Open this book and you cannot help but think of Great Leap Forward, the 2001 tome generated by Rem Koolhaas and his colleagues at the Harvard Design School Project on the City. Both books are university-based, research-driven, essay-enhanced, muddy-photography-filled studies of urbanism in the Pearl River Delta (PRD), the manufacturing center of China. The dozen years between Great Leap's “initial overview” and this “critical evaluation” have been filled with enormous progress (or, some say, regress). In Factory Towns of South China, editor Stefan Al provides an in-depth guide to the changed and changing landscape of the PRD, adding all-important detail to what many experience only through media sound bites.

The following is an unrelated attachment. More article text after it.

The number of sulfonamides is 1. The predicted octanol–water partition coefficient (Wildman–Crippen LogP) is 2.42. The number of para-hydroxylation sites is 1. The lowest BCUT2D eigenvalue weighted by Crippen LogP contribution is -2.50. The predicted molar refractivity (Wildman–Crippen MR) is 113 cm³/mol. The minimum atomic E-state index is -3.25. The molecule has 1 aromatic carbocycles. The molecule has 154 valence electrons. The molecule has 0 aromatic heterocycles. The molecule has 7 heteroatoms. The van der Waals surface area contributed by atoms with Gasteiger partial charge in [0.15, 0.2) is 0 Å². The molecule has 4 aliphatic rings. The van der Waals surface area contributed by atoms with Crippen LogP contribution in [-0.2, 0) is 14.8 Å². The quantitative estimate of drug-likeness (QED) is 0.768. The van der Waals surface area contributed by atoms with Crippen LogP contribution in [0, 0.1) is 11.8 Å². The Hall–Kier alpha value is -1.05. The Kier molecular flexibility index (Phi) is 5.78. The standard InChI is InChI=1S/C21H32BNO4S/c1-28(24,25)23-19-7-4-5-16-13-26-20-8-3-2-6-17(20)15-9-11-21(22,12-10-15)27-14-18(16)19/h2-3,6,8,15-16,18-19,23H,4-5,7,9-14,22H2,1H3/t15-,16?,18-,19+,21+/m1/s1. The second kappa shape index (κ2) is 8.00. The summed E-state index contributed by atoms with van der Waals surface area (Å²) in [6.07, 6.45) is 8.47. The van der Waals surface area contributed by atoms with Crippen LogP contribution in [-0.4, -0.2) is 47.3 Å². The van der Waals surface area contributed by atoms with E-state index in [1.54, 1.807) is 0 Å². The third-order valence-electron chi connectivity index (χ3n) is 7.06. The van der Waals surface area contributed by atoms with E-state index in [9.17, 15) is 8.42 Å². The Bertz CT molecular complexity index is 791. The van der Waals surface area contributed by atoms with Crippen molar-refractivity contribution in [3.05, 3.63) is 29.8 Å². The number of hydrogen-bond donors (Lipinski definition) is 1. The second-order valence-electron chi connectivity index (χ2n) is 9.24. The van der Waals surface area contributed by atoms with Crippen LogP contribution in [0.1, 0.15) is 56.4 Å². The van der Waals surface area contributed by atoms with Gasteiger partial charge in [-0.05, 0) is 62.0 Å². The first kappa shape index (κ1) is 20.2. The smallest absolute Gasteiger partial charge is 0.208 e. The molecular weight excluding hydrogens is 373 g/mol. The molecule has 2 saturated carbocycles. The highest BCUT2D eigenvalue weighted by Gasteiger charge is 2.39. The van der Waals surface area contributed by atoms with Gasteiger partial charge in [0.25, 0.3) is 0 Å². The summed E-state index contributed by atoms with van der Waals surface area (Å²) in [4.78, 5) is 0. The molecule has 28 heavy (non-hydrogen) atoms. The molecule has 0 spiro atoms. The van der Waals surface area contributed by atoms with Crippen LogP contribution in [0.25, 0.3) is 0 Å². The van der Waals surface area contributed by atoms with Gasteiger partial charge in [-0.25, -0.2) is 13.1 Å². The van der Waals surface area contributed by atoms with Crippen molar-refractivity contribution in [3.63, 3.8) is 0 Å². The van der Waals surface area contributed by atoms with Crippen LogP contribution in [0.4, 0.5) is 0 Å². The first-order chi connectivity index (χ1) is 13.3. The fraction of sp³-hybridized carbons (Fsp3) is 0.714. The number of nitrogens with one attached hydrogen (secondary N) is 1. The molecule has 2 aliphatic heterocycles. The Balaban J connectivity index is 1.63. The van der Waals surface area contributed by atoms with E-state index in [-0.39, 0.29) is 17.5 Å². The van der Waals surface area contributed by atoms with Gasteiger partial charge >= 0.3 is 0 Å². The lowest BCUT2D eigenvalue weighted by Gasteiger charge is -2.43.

The first part of Factory Towns includes texts on urbanization, demographics, economics, and infrastructure in south China. By fitting 12 essays and numerous charts into 60 pages, Al chose breadth over depth. This is not a bad thing, as it covers many key topics and contains writing of high quality. Works ranging from Claudia Juhre's data-filled essay on environmental degradation to Minnie Chan's journalistic take on worker strikes to Rex Wong's thoughtful discussion of the effects of governmental policy on design are much more than CliffsNotes to the PRD. I would have liked a detailed text on the factory towns that have been abandoned or converted to other uses, a new phase of development that Al and others only hint at. But this is a minor quibble with an otherwise thorough introduction.